Illustration: Leah Zahorujko/InDaily
It feels ridiculous to have to be writing about this in 2018, but here we are. In the same year that we managed to land yet another spacecraft onto Mars, it seems we are going backwards rather than forwards in some areas. Nothing is more symptomatic of this than the anti-vaccination movement that, in the most cringeworthy and alarming of ways, is flourishing around the world.
The measles epidemic in Europe is now at an eight-year high, and believe it or not, it has direct links to another aspect that has come to define the world in 2018 – fake news and populism.
Quick History Lesson
In 1998, a dodgy doctor called Andrew Wakefield published a paper in acclaimed medical journal The Lancet which linked the Mumps, measles and rubella (MMR) vaccine to autism. Wakefield made this his crusade, and the study gained ground to the point that a large number of terrified parents chose to forego vaccinating their children.
It would later transpire that this study had no scientific basis and Wakefield had conspired with a colleague to profit from marketing “kits for diagnosing patients with autism”. Essentially, it was a fraudulent money-making scheme with repercussions that would still be felt 20 years later.
Wakefield has since been struck off the UK Medical Register, though in reality he should probably be in prison for life because of the incredible damage he has caused. Looks like fake news isn’t just a recent phenomenon, and we are still dealing with the aftermath of this particular example.
Fast-forward to the year of our Lord, 2018
This is where it gets interesting, and scary.
Anti-vaccine movements, dubbed anti-vaxxers, have grown over the past two decades, and we are now feeling the repercussions. In the first six months of 2018, more than 41,000 cases of measles were reported in Europe. The Ukraine alone had 23,000 cases. France, Italy and Greece reported well over 1,000 cases each. In the US, measles outbreaks have been reported in 21 states.
How does a lie that was floated twenty years ago and discredited less than five years later still have an effect to this day?
Enter the populists and the reach of social media. Donald Trump, Matteo Salvini, Beppe Grillo and Marine Le Pen have all come out in support of anti-vaccination. Trump has tweeted about the false vaccine-autism link for years. In Italy, Matteo Salvini and Beppe Grillo, both wielding a lot of influence and growing support, have made similar claims. Earlier this year, vaccine requirements in Italy were removed for the first time. And the number of measles cases keeps rising – 5,000 cases in Italy this year alone.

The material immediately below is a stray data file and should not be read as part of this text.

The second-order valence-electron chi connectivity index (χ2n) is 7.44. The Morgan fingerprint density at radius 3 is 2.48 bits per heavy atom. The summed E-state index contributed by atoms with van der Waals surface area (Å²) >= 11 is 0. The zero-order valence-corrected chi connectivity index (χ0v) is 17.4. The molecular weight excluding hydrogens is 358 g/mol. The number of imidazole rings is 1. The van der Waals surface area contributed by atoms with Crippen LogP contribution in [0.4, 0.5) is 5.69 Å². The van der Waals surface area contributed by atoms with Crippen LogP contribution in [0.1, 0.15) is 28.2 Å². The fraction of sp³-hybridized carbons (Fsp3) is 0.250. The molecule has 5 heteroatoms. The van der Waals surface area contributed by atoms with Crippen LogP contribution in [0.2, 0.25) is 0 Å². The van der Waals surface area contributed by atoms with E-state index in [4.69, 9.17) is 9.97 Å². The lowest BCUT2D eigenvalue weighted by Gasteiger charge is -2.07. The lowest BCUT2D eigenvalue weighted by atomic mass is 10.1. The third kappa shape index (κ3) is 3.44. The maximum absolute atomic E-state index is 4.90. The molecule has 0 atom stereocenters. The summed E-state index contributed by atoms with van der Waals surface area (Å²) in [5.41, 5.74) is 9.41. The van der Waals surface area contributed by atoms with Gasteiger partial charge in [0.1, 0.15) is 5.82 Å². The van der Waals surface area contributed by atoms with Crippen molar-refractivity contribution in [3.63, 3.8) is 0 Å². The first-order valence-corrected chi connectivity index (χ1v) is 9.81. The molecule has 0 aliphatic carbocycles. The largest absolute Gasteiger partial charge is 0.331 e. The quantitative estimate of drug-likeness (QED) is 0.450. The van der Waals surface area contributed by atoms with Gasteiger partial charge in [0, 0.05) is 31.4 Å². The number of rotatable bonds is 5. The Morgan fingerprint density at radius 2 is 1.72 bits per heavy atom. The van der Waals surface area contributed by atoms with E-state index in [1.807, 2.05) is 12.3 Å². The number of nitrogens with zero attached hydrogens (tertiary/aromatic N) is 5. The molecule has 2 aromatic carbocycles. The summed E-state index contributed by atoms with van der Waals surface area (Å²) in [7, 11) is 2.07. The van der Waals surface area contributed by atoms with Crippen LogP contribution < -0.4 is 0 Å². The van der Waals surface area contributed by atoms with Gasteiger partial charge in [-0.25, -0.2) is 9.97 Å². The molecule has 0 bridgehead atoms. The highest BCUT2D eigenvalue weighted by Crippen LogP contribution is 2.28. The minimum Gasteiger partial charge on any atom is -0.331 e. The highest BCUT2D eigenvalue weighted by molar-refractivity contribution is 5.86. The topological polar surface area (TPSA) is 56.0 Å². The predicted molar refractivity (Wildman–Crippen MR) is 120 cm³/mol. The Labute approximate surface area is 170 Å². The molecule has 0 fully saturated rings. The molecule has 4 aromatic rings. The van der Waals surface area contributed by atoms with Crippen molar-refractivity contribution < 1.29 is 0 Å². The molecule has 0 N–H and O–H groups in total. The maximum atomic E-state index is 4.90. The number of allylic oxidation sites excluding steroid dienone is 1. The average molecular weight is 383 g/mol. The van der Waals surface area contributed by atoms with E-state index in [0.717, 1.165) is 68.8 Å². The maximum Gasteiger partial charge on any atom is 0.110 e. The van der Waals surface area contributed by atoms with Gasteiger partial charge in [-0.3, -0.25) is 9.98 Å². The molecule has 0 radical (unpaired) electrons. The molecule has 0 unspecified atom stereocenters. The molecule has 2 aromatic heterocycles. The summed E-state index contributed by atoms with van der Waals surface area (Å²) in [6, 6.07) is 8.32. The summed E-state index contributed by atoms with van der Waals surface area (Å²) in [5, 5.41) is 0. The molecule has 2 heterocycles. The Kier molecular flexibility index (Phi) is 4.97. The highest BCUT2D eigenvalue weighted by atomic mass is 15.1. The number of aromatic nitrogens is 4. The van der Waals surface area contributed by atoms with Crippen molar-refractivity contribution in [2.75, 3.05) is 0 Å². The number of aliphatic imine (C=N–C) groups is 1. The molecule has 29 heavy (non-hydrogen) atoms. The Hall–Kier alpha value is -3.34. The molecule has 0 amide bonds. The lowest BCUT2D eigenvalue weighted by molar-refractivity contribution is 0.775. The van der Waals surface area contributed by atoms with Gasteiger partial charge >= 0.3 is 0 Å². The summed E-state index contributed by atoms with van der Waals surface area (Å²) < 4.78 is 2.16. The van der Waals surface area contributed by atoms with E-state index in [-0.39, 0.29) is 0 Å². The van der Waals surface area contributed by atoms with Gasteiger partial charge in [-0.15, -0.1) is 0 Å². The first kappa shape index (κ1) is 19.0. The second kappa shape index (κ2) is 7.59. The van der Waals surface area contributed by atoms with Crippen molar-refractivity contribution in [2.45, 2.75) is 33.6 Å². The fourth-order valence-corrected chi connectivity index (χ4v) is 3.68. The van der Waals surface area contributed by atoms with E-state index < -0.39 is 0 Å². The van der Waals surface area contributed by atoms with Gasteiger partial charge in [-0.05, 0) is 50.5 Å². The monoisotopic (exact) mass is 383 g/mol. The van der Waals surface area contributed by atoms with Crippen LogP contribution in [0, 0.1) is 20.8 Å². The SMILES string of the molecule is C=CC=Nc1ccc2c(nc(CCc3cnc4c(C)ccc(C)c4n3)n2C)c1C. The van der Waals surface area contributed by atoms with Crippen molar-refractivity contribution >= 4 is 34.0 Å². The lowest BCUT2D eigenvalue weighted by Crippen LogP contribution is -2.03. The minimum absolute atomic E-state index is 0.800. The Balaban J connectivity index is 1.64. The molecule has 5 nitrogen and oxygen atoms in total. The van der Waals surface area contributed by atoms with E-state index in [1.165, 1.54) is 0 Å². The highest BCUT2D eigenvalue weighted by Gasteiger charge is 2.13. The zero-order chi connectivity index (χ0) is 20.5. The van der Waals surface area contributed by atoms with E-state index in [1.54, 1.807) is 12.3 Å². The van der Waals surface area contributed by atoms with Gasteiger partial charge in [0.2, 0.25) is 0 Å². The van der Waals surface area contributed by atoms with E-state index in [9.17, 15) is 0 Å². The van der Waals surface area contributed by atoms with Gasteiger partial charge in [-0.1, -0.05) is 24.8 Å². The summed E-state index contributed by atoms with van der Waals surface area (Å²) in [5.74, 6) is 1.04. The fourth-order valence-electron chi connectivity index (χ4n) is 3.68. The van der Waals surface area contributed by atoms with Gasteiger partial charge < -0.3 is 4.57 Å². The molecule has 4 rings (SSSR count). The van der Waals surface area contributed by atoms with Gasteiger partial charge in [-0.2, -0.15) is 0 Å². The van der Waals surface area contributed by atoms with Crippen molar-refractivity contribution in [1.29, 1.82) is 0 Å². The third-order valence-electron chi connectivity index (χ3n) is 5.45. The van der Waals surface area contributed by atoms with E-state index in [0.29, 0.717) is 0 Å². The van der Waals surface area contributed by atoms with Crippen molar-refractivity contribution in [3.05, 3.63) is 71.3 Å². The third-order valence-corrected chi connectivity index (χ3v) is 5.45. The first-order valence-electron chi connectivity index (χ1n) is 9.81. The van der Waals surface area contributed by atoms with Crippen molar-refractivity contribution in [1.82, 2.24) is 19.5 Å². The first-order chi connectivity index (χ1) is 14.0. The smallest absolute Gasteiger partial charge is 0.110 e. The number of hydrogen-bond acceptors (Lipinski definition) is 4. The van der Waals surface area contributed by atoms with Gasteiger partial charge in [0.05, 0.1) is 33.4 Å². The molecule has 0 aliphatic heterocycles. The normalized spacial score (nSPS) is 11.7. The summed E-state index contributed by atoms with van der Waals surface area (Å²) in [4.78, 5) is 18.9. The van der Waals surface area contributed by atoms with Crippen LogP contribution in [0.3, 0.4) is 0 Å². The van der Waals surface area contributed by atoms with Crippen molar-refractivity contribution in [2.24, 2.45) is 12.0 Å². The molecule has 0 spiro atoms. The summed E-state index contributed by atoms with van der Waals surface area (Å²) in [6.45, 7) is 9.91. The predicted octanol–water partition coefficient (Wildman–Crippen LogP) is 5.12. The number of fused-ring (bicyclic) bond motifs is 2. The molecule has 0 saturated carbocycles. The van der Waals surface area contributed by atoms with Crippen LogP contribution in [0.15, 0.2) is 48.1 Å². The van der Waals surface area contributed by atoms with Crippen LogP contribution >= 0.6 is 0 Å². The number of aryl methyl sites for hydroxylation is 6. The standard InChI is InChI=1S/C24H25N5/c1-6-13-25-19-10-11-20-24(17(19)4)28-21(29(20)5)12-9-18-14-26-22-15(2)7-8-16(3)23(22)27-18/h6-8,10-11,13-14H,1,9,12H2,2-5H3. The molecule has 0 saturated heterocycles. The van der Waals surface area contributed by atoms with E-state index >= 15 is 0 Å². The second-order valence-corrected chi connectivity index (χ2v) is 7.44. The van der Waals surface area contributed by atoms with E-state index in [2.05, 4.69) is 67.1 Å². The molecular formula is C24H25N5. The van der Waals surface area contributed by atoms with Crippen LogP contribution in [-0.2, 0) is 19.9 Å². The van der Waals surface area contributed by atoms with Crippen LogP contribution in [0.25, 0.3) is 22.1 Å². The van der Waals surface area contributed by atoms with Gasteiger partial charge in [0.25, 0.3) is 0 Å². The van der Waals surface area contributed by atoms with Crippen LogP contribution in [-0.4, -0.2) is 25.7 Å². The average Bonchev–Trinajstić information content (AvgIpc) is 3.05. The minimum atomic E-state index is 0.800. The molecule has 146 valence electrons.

It seems like an odd, specific cause to rally for, and yet it makes sense if you want to win an election these days. Populists capitalise on the emotions of people to win influence; anti-establishment anger, fear, suspicion of authority, change for the sake of change. Anti-vaxxers can relate to these feelings, which makes them the perfect demographic to target if you are a politician.
Convey a message effectively and it can trump the very basics of logic and science. Because make no mistake, what is happening here is the skepticism of hard science.
It’s not just far-right supporters who are joining the anti-vaxxers either. It is also the radical left, who advocate against pesticides (fair, but within reason) and who dismiss vaccinations as some big-pharma conspiracy to have us injected with drugs.
If the above weren’t grim enough, the movement is now spilling over to other diseases. Polio is on the rise, tetanus too. Both easily preventable through inoculations at a young age.
People need to start realising that these are deadly diseases
Measles and tetanus can kill you. Polio will leave you disabled. But they are both preventable. Fun fact – vaccines have saved more lives than any public health initiative, save for clean water.
Malta is slowly but surely feeling the repercussions of the above. In November this year, the Superintendent of Health Dr Charmaine Gauci made it a point to stress for parents to vaccinate their children. Measles are on the rise in Malta, with five new cases this year. That is five too many.
To the parents out there: go vaccinate your children if you haven’t done so already.